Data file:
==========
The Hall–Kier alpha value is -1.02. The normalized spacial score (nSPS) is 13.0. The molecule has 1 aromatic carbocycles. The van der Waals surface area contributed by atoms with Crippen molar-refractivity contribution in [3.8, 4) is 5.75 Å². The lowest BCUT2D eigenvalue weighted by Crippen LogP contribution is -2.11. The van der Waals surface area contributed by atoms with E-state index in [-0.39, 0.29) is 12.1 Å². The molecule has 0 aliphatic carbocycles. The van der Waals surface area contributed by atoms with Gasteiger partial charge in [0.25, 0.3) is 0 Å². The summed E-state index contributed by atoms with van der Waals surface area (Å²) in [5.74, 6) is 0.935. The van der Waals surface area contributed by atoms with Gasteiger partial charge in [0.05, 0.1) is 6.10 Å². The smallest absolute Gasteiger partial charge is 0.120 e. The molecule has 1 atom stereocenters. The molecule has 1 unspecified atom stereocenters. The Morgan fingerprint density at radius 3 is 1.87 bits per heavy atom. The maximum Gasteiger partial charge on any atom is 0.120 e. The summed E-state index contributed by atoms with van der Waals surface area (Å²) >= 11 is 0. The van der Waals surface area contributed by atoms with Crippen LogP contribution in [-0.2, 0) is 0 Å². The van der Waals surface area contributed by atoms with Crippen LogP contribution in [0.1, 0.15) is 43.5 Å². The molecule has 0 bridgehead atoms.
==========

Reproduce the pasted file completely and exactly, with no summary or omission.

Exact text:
The Hall–Kier alpha value is -1.02. The normalized spacial score (nSPS) is 13.0. The molecule has 1 aromatic carbocycles. The van der Waals surface area contributed by atoms with Crippen molar-refractivity contribution in [3.8, 4) is 5.75 Å². The lowest BCUT2D eigenvalue weighted by Crippen LogP contribution is -2.11. The van der Waals surface area contributed by atoms with E-state index in [-0.39, 0.29) is 12.1 Å². The molecule has 0 aliphatic carbocycles. The van der Waals surface area contributed by atoms with Gasteiger partial charge in [0.25, 0.3) is 0 Å². The summed E-state index contributed by atoms with van der Waals surface area (Å²) in [5.74, 6) is 0.935. The van der Waals surface area contributed by atoms with Gasteiger partial charge in [0.05, 0.1) is 6.10 Å². The smallest absolute Gasteiger partial charge is 0.120 e. The molecule has 1 atom stereocenters. The molecule has 1 unspecified atom stereocenters. The Morgan fingerprint density at radius 3 is 1.87 bits per heavy atom. The maximum Gasteiger partial charge on any atom is 0.120 e. The summed E-state index contributed by atoms with van der Waals surface area (Å²) >= 11 is 0. The van der Waals surface area contributed by atoms with Crippen LogP contribution in [-0.2, 0) is 0 Å². The van der Waals surface area contributed by atoms with Crippen LogP contribution in [0.1, 0.15) is 43.5 Å². The molecule has 0 bridgehead atoms.